Moses’ face, however, does not appear all that angry. Besides, as Schama observes, “the Bible makes it clear that Moses breaks the tablets not when he is [still] on the mountain, but after he has come ‘nigh unto the camp’ and seen ‘the calf, and the dancing.’” Even more significantly, the miraculous “rays of light” to which the painting plainly alludes are associated in the Bible precisely with the second set of tablets.
To Schama, what Rembrandt “means us to imagine, at the foot of Mount Sinai, [is] the gathering of penitent sinners who, despite their wantonness, had been given, through the favor that Moses found with the Lord, their covenant.” He adds, again plausibly, that for Rembrandt this manifestation of divine mercy would also have “most closely corresponded to the Calvinist doctrine of salvation by grace alone.” And he points to still another fact: that Mount Sinai in the painting is colored a tawny brown monochrome with “the figure of the prophet coarsely clad and rough-cast as though extruded from the stone himself”—a fact to which Schama attaches mainly aesthetic significance but which we may see as uncannily yielding a final instance of a specifically Jewish theme.
As Rembrandt, a careful reader of the Bible, might have noticed, the first set of tablets was given directly by God, but the second set was carved by Moses—or, one might say, was extruded by Moses from the stone itself. The human effort required to create the second set, the set that restored the covenant, brings to mind a paradox eloquently described by Rabbi Jonathan Sacks. The first tablets, Sacks comments, “were perhaps the holiest object in history: from beginning to end, the work of God. Yet within hours they lay shattered, broken by Moses when he saw the calf and the Israelites dancing around it.” The second tablets, carved by Moses with the letters once again engraved by the fiery finger of God, were eternal.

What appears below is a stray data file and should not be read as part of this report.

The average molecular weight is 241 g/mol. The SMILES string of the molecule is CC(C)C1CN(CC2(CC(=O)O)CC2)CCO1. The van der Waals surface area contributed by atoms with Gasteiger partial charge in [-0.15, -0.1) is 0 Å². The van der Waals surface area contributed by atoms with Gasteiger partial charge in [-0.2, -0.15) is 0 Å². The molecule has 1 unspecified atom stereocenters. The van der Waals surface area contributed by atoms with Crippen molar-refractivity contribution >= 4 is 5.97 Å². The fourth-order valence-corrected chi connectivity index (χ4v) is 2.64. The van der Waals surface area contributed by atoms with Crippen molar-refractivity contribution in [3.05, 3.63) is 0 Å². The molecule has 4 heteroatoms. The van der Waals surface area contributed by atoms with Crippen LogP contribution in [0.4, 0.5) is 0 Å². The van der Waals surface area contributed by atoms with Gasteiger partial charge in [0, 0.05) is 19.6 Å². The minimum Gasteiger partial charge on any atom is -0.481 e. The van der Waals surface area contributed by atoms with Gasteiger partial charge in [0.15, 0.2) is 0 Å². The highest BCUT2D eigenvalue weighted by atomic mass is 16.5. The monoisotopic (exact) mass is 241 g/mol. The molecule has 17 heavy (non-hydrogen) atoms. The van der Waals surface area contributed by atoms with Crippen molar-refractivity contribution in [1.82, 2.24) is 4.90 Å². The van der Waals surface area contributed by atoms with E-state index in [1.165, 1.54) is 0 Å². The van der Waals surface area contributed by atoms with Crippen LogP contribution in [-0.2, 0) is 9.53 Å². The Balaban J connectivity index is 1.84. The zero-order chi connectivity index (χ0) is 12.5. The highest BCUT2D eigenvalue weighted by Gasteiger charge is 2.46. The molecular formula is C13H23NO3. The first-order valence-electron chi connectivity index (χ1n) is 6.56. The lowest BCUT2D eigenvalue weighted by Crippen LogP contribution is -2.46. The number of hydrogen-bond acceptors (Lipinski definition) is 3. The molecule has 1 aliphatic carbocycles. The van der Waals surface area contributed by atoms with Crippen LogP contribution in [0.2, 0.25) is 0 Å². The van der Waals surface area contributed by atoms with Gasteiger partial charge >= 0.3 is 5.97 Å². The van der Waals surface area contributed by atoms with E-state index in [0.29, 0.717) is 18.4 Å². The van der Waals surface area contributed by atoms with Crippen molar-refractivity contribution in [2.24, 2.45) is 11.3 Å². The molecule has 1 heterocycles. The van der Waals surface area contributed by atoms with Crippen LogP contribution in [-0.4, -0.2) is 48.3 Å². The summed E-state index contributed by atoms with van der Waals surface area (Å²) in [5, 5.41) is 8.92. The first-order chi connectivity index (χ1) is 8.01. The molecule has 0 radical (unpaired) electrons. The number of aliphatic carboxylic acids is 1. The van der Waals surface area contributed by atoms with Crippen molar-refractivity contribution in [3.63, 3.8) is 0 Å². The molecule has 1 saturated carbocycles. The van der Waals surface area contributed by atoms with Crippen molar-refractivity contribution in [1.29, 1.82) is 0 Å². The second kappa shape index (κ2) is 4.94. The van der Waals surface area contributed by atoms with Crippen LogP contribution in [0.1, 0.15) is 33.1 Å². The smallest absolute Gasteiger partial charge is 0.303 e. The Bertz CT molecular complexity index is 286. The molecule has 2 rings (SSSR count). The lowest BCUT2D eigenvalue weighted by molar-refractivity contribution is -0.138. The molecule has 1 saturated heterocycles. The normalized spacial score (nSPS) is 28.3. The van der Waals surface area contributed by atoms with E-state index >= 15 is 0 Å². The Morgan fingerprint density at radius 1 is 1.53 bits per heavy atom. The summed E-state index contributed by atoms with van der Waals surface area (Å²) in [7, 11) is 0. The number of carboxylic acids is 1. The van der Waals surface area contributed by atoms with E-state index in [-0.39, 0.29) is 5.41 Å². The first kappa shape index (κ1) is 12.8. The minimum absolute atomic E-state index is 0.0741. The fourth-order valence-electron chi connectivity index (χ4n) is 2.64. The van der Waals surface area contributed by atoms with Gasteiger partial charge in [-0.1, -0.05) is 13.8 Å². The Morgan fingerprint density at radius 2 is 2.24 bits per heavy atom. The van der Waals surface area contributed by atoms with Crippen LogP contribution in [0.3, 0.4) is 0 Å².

Here lies an anomaly. “Why,” asks Sacks, “was the more holy object broken while the less holy stayed whole?” The answer:
Receiving the first tablets, Moses was passive. Therefore, nothing in him changed. For the second, he was active. He had a share in the making. He carved the stone on which the words were to be engraved. That is why he became a different person. His face shone. [Emphasis added]
God’s miraculous intervention changes the universe, but only our own partnership in the covenant changes us.
In his own essay on the painting, Shalom Sabar cites the suggestion of previous scholars that the image of Moses holding the tablets above his head may have been influenced by a visit to a synagogue where Rembrandt could have witnessed the ceremony of hagbahah, the raising and display of the open Torah scroll. Whether true or not, the suggestion recalls the standard verse recited during this same ritual: “And this is the Torah that Moses placed before the children of Israel.” Moses is given credit for the Torah, and rightly so, as it is he who painstakingly carved the second tablets and thereby restored the covenant between God and Israel.
In brief, of all the Jewish elements in this extraordinary painting, the most genuinely Jewish may be the image of Moses extruding from the mountain the very word of God: the same divine word whose bestowal upon the Jewish people is celebrated every year on the festival of Shavuot.